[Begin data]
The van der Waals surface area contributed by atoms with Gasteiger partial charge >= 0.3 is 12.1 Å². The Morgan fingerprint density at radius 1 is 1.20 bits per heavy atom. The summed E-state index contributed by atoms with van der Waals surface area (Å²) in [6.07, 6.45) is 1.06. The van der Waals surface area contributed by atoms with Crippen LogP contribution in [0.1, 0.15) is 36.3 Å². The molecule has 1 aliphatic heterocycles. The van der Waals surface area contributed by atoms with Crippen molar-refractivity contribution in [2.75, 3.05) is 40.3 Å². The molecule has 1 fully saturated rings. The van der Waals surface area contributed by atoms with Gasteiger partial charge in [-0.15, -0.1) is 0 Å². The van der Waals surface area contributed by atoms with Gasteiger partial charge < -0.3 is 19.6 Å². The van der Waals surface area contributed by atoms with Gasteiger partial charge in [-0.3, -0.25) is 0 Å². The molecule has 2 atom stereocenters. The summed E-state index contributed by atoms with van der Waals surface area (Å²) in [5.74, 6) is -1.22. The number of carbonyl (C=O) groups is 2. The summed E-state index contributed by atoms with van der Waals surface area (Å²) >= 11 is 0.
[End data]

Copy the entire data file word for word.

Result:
The van der Waals surface area contributed by atoms with Gasteiger partial charge >= 0.3 is 12.1 Å². The Morgan fingerprint density at radius 1 is 1.20 bits per heavy atom. The summed E-state index contributed by atoms with van der Waals surface area (Å²) in [6.07, 6.45) is 1.06. The van der Waals surface area contributed by atoms with Crippen LogP contribution in [0.1, 0.15) is 36.3 Å². The molecule has 1 aliphatic heterocycles. The van der Waals surface area contributed by atoms with Crippen molar-refractivity contribution in [2.75, 3.05) is 40.3 Å². The molecule has 1 fully saturated rings. The van der Waals surface area contributed by atoms with Gasteiger partial charge in [-0.15, -0.1) is 0 Å². The van der Waals surface area contributed by atoms with Gasteiger partial charge < -0.3 is 19.6 Å². The van der Waals surface area contributed by atoms with Gasteiger partial charge in [-0.3, -0.25) is 0 Å². The molecule has 2 atom stereocenters. The summed E-state index contributed by atoms with van der Waals surface area (Å²) in [5.74, 6) is -1.22. The number of carbonyl (C=O) groups is 2. The summed E-state index contributed by atoms with van der Waals surface area (Å²) >= 11 is 0.